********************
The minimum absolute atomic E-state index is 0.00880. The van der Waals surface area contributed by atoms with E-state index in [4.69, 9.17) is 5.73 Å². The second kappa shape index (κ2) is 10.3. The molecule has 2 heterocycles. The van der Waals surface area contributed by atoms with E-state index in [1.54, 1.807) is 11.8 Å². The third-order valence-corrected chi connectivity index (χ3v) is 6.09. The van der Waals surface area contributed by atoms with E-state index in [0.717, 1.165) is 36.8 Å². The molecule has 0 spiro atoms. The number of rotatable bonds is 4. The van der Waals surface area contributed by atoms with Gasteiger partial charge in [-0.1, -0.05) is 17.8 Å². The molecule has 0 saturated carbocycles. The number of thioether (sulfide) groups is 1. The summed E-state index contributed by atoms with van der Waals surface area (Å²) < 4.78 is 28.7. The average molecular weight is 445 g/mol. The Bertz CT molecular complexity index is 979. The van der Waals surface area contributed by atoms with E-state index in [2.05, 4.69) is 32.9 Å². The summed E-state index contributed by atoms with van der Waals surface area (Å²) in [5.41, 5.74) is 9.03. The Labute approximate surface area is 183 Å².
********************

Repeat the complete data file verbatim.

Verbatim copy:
The minimum absolute atomic E-state index is 0.00880. The van der Waals surface area contributed by atoms with E-state index in [4.69, 9.17) is 5.73 Å². The second kappa shape index (κ2) is 10.3. The molecule has 2 heterocycles. The van der Waals surface area contributed by atoms with E-state index in [1.54, 1.807) is 11.8 Å². The third-order valence-corrected chi connectivity index (χ3v) is 6.09. The van der Waals surface area contributed by atoms with E-state index in [0.717, 1.165) is 36.8 Å². The molecule has 0 spiro atoms. The number of rotatable bonds is 4. The van der Waals surface area contributed by atoms with Gasteiger partial charge in [-0.1, -0.05) is 17.8 Å². The molecule has 0 saturated carbocycles. The number of thioether (sulfide) groups is 1. The summed E-state index contributed by atoms with van der Waals surface area (Å²) < 4.78 is 28.7. The average molecular weight is 445 g/mol. The Bertz CT molecular complexity index is 979. The van der Waals surface area contributed by atoms with E-state index in [2.05, 4.69) is 32.9 Å². The summed E-state index contributed by atoms with van der Waals surface area (Å²) in [5.41, 5.74) is 9.03. The Labute approximate surface area is 183 Å².